Recently, the Government evaluated the utility of a sugar tax. However, seen through the lens of energy density, policy advisors have been lukewarm toward this strategy. Importantly, the evidence linking sugar intake with a wide range of diseases was absent from these reports.5

With a renewed focus that prioritises sugar (concentrated fructose), initiatives included in the ChOP would be transformed. Education and information—initiatives would be centred around communicating risks of a high sugar diet, highlighting maximum daily intake of sugar, and raising health literacy to enable consumers to calculate sugar content based on back of pack nutrition labels. A simple label that gives the number of teaspoons of sugar per serve, we believe, would be more effective than the current confusing star system.

In treatment settings, brief opportunistic screening of sugar and SSB intake could be adopted, as is done with smoking cessation. Policy and regulation need to prioritise sugar restriction, making SSBs and products with concentrated sugar content absent in schools and other education providers.

Perhaps the most effective measure would be introducing fiscal measures to deter intake of sugary products, as well as incentivising industry to reformulate their products to reduce sugar content or offer zero sugar alternatives.

3.  The case for a sugar sweetened beverage tax

An initiative that was not included in the ChOP—despite being called for by many authorities—was a sugar-sweetened beverage tax (SSB tax). An SSB tax is the second recommendation made by the World Health Organization (WHO) Ending Childhood Obesity Commission and was recommended by the Technical Advisory Group (a group of New Zealand experts in the field of obesity prevention established by the Ministry of Health). However, it was not supported by the Industry Forum Group who contributed to the development of the ChOP. Other organisations that also recommend a SSB Tax include the New Zealand Medical Association and the NZ Beverage Guidance Panel.13,14 Renewed calls for an SSB tax in NZ have been fueled since the UK announced that it would implement a SSB tax from 2018. Our Minister of Health and Government remain unconvinced about an SSB tax, stating instead that they are awaiting ‘definitive evidence’ before they consider action.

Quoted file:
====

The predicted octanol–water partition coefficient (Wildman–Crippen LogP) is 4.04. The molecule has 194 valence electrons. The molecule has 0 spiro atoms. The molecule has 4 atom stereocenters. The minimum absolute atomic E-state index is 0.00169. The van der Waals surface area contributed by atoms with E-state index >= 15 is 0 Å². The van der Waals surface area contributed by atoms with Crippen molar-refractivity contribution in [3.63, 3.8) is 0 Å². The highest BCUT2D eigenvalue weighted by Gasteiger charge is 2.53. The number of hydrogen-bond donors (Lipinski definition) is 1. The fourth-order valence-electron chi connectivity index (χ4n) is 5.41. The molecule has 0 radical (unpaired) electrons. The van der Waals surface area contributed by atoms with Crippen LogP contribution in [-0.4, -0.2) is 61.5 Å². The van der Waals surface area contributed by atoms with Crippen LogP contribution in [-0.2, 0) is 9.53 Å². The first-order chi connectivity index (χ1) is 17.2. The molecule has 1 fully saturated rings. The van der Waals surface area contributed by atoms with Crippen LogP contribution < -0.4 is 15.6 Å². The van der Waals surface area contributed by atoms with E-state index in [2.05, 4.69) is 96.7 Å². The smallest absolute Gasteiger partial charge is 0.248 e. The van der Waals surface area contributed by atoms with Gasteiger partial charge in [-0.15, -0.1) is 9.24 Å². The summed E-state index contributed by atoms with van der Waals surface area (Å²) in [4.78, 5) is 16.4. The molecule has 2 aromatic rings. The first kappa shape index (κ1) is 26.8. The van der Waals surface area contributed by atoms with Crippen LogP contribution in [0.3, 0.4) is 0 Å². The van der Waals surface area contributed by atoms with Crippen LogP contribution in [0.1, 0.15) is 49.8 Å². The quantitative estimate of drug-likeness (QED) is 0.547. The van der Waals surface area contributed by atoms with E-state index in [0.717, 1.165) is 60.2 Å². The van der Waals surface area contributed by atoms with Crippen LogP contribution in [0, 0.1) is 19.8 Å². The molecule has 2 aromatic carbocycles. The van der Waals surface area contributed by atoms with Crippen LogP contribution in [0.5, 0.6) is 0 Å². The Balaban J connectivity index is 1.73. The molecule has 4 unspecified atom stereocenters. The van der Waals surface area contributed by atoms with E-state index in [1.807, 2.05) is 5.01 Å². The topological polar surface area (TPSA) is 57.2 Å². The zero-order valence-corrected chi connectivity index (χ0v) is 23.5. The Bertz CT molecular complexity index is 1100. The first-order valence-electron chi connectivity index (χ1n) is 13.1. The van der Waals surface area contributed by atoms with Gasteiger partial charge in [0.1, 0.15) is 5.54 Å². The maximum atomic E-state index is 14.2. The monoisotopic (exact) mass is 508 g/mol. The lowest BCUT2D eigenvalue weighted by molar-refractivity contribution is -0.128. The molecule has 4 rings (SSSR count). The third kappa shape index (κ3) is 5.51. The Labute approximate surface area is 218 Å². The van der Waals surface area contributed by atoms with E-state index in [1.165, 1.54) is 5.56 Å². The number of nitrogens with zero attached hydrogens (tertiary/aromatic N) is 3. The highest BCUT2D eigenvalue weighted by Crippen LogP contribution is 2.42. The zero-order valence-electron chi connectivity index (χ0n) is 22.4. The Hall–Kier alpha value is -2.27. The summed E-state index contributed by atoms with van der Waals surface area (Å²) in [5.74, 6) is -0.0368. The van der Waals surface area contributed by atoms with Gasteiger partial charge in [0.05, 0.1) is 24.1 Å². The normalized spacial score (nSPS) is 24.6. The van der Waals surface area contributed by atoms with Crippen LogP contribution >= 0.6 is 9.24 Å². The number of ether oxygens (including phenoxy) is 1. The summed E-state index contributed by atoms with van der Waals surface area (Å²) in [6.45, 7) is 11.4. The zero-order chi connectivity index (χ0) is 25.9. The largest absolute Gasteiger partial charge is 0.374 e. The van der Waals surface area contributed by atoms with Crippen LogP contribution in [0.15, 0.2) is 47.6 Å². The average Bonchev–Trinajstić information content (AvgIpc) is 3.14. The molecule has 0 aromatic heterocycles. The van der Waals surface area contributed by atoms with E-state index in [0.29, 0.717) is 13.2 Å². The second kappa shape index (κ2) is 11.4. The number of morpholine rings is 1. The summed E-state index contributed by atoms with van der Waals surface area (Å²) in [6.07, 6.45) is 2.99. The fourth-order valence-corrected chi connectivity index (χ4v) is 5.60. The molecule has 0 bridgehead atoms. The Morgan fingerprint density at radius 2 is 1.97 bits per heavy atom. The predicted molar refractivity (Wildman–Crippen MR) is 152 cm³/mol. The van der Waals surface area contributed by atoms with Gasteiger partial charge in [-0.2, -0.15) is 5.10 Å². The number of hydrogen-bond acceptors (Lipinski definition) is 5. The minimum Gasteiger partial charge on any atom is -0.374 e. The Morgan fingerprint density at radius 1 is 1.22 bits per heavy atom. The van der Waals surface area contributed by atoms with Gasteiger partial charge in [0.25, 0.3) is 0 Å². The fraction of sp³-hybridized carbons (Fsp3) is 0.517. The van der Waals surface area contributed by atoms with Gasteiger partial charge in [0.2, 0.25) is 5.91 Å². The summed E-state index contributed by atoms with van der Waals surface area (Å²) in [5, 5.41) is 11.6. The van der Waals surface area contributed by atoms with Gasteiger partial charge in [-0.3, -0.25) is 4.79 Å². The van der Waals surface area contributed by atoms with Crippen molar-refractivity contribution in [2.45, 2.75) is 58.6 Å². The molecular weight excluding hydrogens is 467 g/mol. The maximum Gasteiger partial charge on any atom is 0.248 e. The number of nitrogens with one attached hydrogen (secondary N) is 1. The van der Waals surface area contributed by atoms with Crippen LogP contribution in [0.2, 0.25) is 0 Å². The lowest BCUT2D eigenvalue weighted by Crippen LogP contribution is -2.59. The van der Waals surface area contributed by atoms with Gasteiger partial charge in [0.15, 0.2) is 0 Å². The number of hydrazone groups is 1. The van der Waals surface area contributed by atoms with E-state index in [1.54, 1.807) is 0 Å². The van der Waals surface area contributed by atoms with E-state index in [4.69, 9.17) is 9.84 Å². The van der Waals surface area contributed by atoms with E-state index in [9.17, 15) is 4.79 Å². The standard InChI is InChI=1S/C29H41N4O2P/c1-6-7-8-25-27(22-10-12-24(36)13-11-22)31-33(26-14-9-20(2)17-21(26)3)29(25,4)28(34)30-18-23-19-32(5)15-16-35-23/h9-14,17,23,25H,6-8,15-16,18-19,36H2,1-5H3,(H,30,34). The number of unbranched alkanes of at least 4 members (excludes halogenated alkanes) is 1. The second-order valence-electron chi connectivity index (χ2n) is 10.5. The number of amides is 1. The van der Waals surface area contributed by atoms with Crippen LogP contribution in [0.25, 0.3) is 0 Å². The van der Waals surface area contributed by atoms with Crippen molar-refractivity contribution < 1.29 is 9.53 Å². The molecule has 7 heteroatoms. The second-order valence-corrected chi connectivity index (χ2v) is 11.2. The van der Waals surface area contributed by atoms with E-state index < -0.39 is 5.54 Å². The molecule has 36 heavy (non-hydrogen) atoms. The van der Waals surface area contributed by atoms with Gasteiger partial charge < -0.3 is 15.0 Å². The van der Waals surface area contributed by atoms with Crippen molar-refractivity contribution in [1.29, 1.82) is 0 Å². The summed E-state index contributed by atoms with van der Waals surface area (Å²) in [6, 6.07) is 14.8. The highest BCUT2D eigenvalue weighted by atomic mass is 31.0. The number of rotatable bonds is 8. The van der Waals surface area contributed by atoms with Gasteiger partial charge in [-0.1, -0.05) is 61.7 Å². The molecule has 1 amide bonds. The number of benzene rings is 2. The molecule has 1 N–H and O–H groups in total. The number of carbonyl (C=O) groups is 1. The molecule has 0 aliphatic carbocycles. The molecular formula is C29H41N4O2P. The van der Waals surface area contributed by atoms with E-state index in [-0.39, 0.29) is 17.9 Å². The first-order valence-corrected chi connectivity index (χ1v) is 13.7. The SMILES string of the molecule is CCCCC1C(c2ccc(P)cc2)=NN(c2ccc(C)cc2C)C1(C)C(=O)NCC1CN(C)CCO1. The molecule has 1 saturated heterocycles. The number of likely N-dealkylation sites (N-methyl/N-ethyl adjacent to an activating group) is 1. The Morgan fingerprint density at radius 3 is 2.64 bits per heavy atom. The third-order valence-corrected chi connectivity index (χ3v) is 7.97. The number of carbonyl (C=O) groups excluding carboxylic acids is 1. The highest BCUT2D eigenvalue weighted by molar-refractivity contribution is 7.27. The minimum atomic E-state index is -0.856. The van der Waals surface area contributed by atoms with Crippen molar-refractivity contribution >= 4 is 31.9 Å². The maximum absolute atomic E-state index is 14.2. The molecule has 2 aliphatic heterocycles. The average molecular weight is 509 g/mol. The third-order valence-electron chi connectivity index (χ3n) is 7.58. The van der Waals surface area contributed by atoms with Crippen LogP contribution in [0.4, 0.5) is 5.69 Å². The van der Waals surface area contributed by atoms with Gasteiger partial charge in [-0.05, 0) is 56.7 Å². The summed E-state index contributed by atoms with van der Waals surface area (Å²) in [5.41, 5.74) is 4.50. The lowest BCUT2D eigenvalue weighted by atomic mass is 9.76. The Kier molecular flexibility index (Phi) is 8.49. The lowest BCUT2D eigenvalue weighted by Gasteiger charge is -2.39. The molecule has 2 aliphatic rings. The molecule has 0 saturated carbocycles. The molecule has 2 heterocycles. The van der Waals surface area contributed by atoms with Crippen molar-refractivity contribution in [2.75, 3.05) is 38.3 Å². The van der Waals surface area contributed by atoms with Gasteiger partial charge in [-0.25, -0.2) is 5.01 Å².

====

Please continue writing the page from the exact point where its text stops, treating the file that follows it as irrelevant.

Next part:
The most recent and comprehensive evidence on SSB taxes (in Mexico) was reported in the British Medical Journal in January 2016.15 The study found a 12% reduction in sales following the introduction of a 10% sugary drink tax.15 Here in NZ, an open letter was submitted to cabinet ministers—supported by 74 health professors—calling for an SSB tax.16 Most importantly, New Zealand public support for a SSB tax has increased dramatically. A recent NZ Herald poll reported 83% support for a SSB tax from 11,700 respondents.17

Conclusion

The Childhood Obesity Plan is unlikely to solve New Zealand's obesity crisis. It is based on a dated paradigm of energy density and does not address what we believe to be the greatest cause of the epidemic: excess sugar intake. The Government’s plan lacks meaningful regulation of food and drink containing concentrated sugar, instead listing soft initiatives that are unlikely to
be beneficial.

It shows that the Government values corporate profit over public good. The New Zealand public are becoming increasingly vocal in their support of a SSB tax, and frustrated with the complacent attitude of decision makers tasked with addressing NZ’s growing obesity crisis.

We reiterate that the introduction of an SSB tax is an important step toward addressing obesity, and will make a strong statement that NZ, as a society, value health over corporate profits. We call for the current Minister of Health and government to embrace the opportunity to reduce NZ’s worsening obesity epidemic by adopting such a step. There is no question that a SSB tax will come, the only question is who will initiate it?

Author Information

Gerhard Sundborn, Epidemiology and Biostatistics, University of Auckland, Auckland; Simon James Thornley, Independent Epidemiologist, Auckland, New Zealand; Bodo Lang, Department of Marketing, Business School, University of Auckland, New Zealand; Rob Beaglehole, NZ Dental Association, New Zealand.

Correspondence

Gerard Sundborn, Epidemiology and Biostatistics, University of Auckland, Temuri Place Auckland, New Zealand.

Correspondence Email

g.sundborn@auckland.ac.nz

Competing Interests

Nil.

References